Langford Lakes is usually worth a visit, and lately people have been excited about a female Red Footed Falcon. It apparently feeds on moths so as an 'irregular migrant' it chose its time to visit well - last week was our National Moth Week.
As well as the (as usual) stunning photo of the falcon, Abby Eaton also caught this dapper little Green Sandpiper and the Common Darter dragonfly laying its eggs one by one.
The sandpiper is only green because of its legs and the base of its beak, not easy to see. But it is 'the only small bird which dashes up from water's edge with shrill cries' (Collins Pocket Guide to British Birds).
Click on the photos to enlarge and enjoy the pin-sharp focus.
The survey of Tisbury's swifts that began on 8 July is coming gradually to its end with the likely departure of our swifts over the next few days. Meanwhile, the screaming parties overhead are rowdier than ever, as in this morning's video (to view it best, click bottom right to expand to full screen).
It's been a weird season - the first fledging we know of was on 29 June, which is very early. But young were still calling from a nest site in Lady Down View yesterday evening. Let's hope they're not deserted by their parents - there must be zillions of insects around in this warm and humid weather.
But just in case one does decide to take matters prematurely onto its own wings, don't forget the guidelines I posted earlier, here. And that if you can't take the bird to the Wildlife Hospital yourself, ring me on 07831 253616.
To join our next Field Trip to the magnificent Iron Age hill fort Hambledon Hill, meet at the Nadder Centre car park on Weaveland Road (not Nadder Close on The Avenue) at 10.30am this Thursday, 29 July.
Even before the ramparts were built there was a settlement here, but rather than archaeology we're going in search of the wild flowers and other wildlife that's here in profusion. As the National Trust (which owns the Hill) says, there are 'an impressive 28 species of butterfly including the Adonis blue, dark green fritillary and green hairstreak ... Bird watchers can also spot skylarks, buzzards, kestrels, meadow pipits, blackcaps, white-throats, chiff chaffs and willow warblers.'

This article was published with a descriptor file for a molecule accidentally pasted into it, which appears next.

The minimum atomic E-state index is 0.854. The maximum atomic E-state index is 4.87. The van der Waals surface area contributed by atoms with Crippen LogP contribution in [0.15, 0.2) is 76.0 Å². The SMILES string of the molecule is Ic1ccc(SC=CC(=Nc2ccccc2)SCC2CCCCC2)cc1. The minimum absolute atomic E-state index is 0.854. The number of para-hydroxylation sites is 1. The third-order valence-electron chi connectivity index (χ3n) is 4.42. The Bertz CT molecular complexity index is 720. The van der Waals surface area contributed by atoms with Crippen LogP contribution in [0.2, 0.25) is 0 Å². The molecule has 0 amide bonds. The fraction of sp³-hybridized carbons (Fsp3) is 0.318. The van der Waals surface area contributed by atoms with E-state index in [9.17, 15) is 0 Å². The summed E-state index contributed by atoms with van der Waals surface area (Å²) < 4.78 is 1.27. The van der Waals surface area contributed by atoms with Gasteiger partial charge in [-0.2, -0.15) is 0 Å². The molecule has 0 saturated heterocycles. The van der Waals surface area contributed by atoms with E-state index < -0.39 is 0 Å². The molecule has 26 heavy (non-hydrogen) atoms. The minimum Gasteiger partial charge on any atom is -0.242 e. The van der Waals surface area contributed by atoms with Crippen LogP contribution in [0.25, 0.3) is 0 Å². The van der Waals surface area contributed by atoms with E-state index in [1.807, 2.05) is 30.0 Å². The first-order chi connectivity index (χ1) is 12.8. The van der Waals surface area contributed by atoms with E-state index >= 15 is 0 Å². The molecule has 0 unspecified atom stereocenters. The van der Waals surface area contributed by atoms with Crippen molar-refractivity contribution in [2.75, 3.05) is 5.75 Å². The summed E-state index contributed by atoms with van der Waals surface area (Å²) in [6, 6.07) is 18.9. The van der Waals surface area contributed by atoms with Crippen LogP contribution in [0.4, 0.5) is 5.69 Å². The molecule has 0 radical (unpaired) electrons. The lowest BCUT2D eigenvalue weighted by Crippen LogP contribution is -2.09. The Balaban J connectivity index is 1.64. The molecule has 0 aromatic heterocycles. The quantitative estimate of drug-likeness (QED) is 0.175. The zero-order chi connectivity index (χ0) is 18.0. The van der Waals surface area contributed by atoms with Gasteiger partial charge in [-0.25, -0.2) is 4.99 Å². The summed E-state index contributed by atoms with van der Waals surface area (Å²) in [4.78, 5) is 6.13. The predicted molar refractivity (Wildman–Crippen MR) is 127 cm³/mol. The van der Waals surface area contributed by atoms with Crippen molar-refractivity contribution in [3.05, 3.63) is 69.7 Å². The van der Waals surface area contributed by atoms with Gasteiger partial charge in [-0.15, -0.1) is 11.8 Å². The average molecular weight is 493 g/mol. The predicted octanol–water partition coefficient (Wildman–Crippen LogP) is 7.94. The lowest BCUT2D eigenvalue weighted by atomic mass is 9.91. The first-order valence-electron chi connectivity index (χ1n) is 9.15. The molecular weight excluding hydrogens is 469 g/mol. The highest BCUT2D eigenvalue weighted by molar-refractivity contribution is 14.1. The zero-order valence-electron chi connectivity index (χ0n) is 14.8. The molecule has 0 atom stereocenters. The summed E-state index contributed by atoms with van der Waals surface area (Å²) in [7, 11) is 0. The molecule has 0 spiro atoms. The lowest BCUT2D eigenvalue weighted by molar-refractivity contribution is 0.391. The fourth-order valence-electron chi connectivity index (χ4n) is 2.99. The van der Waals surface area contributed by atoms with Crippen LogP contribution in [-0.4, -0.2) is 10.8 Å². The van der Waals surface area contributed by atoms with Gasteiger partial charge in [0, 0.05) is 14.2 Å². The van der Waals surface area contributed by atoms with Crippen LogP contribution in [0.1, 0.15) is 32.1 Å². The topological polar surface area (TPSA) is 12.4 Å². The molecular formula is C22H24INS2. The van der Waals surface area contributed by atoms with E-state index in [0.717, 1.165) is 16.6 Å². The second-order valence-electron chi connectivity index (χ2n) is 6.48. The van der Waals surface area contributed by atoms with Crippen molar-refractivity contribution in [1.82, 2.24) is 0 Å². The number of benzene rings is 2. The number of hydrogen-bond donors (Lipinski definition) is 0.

As you'll have been noticing along the roadside verges, this is high season also for wild flowers including, maybe, some orchids.
It sounds like a veritable feast for the senses.
For full joining details, go to the Field Trips page.
There really is no end to all the special focus weeks on different kinds of wildlife - but this one is particularly relevant to us, given Andrew Graham's amazing photos of the moths in his traps.
We saw some magnificent species last year, but none I feel is more dramatic than this year's first Eyed Hawkmoth. The Guardian's Country Diary described the excitement of seeing it in a moth trap at Castle Howard:
'Something huge and swarthy emerges slowly, theatrically. An eyed hawk-moth: dark angel, Bram Stokerish, unsettling even before the lurid jump-scare flash of glaring false eyes on its underwings.'
Peter Shallcross is breeding both them and Privet Hawkmoths. so expect some more superb shots to mark this very special week.
Spring that was - freezing in April, drowning in May? Happy times!
But now Summer seems nearly to be here, with a heatwave forecast from St Swithun's day on Thursday. Seems the weather systems actually do often switch around that time, and this year's to be no exception.
But Dick Budden enjoyed lots of lovely spring things in his garden and meadow down by the River Nadder. Here are two of his favourite things ...
The lovely yellow flag (Iris pseudacorus) is widespread in damp and marshy areas - as well as on Dick's riverside patch you can see them on the Teffont Lake.